Recently after a pitch from a sleep-pod studio company on Shark Tank, Robert Herjavec turned to his fellow sharks and called himself old-fashioned, as he didn’t approve of sleeping at work. Despite the fact that an after-lunch nap is pretty standard for many Chinese workers, and napping in the afternoon has been a custom in India and Spain for centuries, Herjavec’s attitude reflects the thoughts of many managers: napping is for the lazy, something done on your own time. But science tells us otherwise.
Effects of Naps
Naps help to:
- increase alertness
- boost creativity and memory
- improve stamina
- brighten mood
They can be particularly helpful when you are in a naturally decreased state of energy (after lunch for someone on a 9-5 schedule, for example). These effects can obviously help someone complete not just more work, but better work qualitatively too. Perhaps nap pods at work shouldn’t just be for Silicon Valley startups.
Things to Keep In Mind
You need to keep a few things in mind to make your nap maximally effective – not just for your work, but for your health too.
Firstly, limit the nap to between 15-20 minutes. Any more and you risk entering slow-wave or even REM sleep, the kind of sleep that will make you feel groggy and disoriented when you wake up (this is because your body is having to “reboot” and that takes time). You can use an alarm or the “car keys in hand” method popularized by Michael Hyatt (he lets his arm lay off to the side and when the keys drop out of his hand he knows his time is up).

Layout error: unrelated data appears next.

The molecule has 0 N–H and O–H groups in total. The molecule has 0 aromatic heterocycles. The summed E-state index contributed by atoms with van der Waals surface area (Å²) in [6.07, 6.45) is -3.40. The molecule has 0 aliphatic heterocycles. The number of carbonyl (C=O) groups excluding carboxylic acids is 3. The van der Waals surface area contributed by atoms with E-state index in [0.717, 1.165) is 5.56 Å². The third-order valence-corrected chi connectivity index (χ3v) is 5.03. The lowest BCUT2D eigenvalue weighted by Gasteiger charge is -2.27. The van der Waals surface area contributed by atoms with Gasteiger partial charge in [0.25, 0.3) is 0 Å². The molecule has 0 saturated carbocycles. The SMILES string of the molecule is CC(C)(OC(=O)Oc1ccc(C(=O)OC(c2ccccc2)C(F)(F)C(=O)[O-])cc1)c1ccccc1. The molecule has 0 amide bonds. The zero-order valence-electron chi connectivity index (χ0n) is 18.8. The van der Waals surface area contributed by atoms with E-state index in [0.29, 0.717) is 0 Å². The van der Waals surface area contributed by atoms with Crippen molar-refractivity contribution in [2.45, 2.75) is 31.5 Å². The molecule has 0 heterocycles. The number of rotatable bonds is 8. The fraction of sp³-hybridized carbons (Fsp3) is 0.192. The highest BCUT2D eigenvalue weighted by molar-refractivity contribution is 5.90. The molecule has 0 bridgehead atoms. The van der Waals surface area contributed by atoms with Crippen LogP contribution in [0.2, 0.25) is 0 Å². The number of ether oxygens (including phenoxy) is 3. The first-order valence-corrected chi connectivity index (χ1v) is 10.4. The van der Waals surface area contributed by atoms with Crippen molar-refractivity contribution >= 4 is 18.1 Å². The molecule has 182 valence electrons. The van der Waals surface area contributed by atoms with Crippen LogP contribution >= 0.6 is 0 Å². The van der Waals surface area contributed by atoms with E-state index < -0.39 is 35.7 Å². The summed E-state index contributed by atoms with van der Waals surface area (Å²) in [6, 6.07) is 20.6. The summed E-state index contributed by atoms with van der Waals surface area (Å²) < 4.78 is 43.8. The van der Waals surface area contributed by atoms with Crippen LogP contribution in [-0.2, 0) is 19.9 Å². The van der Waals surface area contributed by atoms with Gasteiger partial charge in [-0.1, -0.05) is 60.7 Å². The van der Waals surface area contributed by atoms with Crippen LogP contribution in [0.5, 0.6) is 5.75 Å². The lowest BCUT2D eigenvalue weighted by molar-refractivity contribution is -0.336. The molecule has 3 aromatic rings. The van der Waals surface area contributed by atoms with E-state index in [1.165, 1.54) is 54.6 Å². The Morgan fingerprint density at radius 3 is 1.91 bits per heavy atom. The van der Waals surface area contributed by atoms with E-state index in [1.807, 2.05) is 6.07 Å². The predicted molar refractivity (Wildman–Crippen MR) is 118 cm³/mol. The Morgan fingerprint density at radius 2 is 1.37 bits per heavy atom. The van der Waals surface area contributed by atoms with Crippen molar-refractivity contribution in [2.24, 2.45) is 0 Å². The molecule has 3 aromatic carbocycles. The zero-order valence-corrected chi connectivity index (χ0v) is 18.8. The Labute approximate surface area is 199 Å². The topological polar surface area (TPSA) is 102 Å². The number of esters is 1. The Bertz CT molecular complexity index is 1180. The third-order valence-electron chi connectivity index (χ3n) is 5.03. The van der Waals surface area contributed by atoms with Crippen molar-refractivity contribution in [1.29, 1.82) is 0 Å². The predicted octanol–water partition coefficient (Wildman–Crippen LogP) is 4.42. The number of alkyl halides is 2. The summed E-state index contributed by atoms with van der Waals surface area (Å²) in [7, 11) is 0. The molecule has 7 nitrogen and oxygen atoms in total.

Secondly, use the sleep hygiene tips we’ve spoken about before. In this case, make sure the area you are sleeping in is as dark as possible (or wear eyeshades) and have a blanket, as your body naturally drops its temperature when you snooze.
Finally, while naps benefit even the well-rested, do your best to get quality sleep on a regular basis. This will go a long way to making sure that you look and feel your best, ready to make an impact on the world around you.
Do you ever nap as part of your work routine? Why or why not? Share with us in the comments below to get a coupon for a free shoe shine the next time you stop in at one of our clubs.
One way to avoid “entering slow-wave or even REM sleep” is to use a phone app. I use Power Nap from Sleep Cycle and it works great. What experience do others have with phone apps?
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